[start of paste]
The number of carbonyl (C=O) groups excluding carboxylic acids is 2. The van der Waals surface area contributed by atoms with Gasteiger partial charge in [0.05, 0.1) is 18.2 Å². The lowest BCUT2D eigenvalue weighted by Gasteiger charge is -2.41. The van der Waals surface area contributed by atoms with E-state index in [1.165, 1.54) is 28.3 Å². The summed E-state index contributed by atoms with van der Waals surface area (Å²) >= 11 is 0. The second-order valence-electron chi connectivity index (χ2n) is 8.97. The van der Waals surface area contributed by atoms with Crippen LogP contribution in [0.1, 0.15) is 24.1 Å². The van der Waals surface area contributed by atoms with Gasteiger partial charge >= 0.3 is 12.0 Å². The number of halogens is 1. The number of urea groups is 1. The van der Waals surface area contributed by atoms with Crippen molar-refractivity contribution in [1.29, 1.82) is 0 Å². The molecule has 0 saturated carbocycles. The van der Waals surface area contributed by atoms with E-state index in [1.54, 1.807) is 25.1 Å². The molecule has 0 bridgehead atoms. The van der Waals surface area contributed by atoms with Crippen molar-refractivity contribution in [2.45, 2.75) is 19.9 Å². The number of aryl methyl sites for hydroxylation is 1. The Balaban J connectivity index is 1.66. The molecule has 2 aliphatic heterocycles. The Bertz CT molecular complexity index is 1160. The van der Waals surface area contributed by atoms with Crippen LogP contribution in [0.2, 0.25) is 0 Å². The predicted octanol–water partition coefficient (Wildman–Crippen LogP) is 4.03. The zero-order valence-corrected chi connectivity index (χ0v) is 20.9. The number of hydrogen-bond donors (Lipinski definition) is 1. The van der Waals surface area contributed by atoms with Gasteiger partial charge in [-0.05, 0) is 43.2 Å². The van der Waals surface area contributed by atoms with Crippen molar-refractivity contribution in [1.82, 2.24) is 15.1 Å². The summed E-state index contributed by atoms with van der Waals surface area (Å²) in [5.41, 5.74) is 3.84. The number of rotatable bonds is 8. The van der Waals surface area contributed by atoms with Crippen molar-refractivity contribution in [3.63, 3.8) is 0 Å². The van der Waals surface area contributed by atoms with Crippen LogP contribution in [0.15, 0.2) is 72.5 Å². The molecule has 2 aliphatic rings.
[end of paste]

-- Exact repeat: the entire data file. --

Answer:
The number of carbonyl (C=O) groups excluding carboxylic acids is 2. The van der Waals surface area contributed by atoms with Gasteiger partial charge in [0.05, 0.1) is 18.2 Å². The lowest BCUT2D eigenvalue weighted by Gasteiger charge is -2.41. The van der Waals surface area contributed by atoms with E-state index in [1.165, 1.54) is 28.3 Å². The summed E-state index contributed by atoms with van der Waals surface area (Å²) >= 11 is 0. The second-order valence-electron chi connectivity index (χ2n) is 8.97. The van der Waals surface area contributed by atoms with Crippen LogP contribution in [0.1, 0.15) is 24.1 Å². The van der Waals surface area contributed by atoms with Gasteiger partial charge >= 0.3 is 12.0 Å². The number of halogens is 1. The number of urea groups is 1. The van der Waals surface area contributed by atoms with Crippen molar-refractivity contribution in [1.29, 1.82) is 0 Å². The molecule has 0 saturated carbocycles. The van der Waals surface area contributed by atoms with E-state index in [1.54, 1.807) is 25.1 Å². The molecule has 0 bridgehead atoms. The van der Waals surface area contributed by atoms with Crippen molar-refractivity contribution in [2.45, 2.75) is 19.9 Å². The number of aryl methyl sites for hydroxylation is 1. The Balaban J connectivity index is 1.66. The molecule has 2 aliphatic heterocycles. The Bertz CT molecular complexity index is 1160. The van der Waals surface area contributed by atoms with Crippen LogP contribution in [0.2, 0.25) is 0 Å². The predicted octanol–water partition coefficient (Wildman–Crippen LogP) is 4.03. The zero-order valence-corrected chi connectivity index (χ0v) is 20.9. The number of hydrogen-bond donors (Lipinski definition) is 1. The van der Waals surface area contributed by atoms with Gasteiger partial charge in [-0.05, 0) is 43.2 Å². The van der Waals surface area contributed by atoms with Crippen molar-refractivity contribution in [1.82, 2.24) is 15.1 Å². The summed E-state index contributed by atoms with van der Waals surface area (Å²) in [5.41, 5.74) is 3.84. The number of rotatable bonds is 8. The van der Waals surface area contributed by atoms with Crippen molar-refractivity contribution in [3.63, 3.8) is 0 Å². The van der Waals surface area contributed by atoms with Crippen LogP contribution in [0.15, 0.2) is 72.5 Å². The molecule has 2 aliphatic rings.